Clear Skies

12 November 2004

Hurricane Recovery Boosts Florida’s Economy

The four hurricanes that hit Florida earlier this year did quite a lot of damage, running easily into the billions of dollars. Now that the insurance checks are arriving, there is a risk that workers will be unavailable at any price. While Governor Jeb Bush was right when he said, “I do not believe ... that having four hurricanes is good economically for the state,” the ensuing economic activity makes Florida’s recovery a textbook example of growth.

First and foremost, once the winds died down and the rains quit, there was a part of the country that wasn’t harmed, that had power, that had resources, and these could be shifted to Florida. One of the problems many poor nations have, by definition, is insufficient capital upon which to rebuild after a disaster of this kind. Care, the International Red Cross and others can do some of the immediate work, but the reconstruction of Florida demands a flow of capital that many nations simply can’t effect.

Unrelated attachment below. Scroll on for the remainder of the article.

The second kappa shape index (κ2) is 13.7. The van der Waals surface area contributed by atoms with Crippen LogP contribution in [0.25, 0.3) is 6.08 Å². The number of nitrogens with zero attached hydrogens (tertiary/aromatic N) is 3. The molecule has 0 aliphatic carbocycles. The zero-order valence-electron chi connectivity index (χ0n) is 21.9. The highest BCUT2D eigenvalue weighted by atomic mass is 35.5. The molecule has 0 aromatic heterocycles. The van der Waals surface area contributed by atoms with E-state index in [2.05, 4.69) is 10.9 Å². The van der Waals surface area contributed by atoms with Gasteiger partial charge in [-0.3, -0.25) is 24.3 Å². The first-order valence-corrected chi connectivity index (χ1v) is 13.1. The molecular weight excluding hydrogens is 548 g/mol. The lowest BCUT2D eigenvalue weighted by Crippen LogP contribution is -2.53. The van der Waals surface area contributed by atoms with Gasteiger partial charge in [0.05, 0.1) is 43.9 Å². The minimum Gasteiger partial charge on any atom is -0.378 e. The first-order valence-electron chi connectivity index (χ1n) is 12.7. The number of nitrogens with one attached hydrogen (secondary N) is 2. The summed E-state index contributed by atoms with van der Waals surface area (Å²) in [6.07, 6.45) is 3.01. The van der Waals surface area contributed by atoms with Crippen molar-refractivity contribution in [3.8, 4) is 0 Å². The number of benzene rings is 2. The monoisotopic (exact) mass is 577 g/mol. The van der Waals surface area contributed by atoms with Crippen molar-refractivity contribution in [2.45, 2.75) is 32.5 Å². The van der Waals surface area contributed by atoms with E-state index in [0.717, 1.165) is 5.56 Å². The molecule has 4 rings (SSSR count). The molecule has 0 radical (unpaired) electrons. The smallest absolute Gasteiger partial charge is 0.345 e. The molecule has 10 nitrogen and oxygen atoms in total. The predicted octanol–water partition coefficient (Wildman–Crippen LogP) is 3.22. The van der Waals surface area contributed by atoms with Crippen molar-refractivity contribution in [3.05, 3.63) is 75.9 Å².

Possessing plywood and generators, though, wasn’t enough. Owners of capital like to collect rents or close sales. That means that money is needed to make the capital move. Without federal disaster relief funds and without insurance money, it is hard to see how the people of Florida could have bought the goods they needed to rebuild. Even allowing for the private wealth in the banks, Florida would have been hard put to come up with the cash. Many poor countries wouldn’t even have had any private wealth upon which to draw.

And then, Florida’s work force has the American work ethic, has a reasonable degree of education and a pretty good skill set. Given enough cement, 2X4s and nails, they can put up a house, strip mall or church in a matter of days. Hooking up the plumbing to the sewers may take a little longer, but the fact is that a well-run workforce gets results. A great many poor countries lack the education and know how to produce in short order.

There is a boomlet in Florida right now, and it may make up for the out of pocket costs. However, it also had materials available, cash to acquire them and a population that knew what to do with them when they arrived. In short, Florida is booming because it was a rich place that had four terrible storms. A poor place would have been much worse off both before and after.

© Copyright 2004 by The Kensington Review, J. Myhre, Editor. No part of this publication may be reproduced without written consent.


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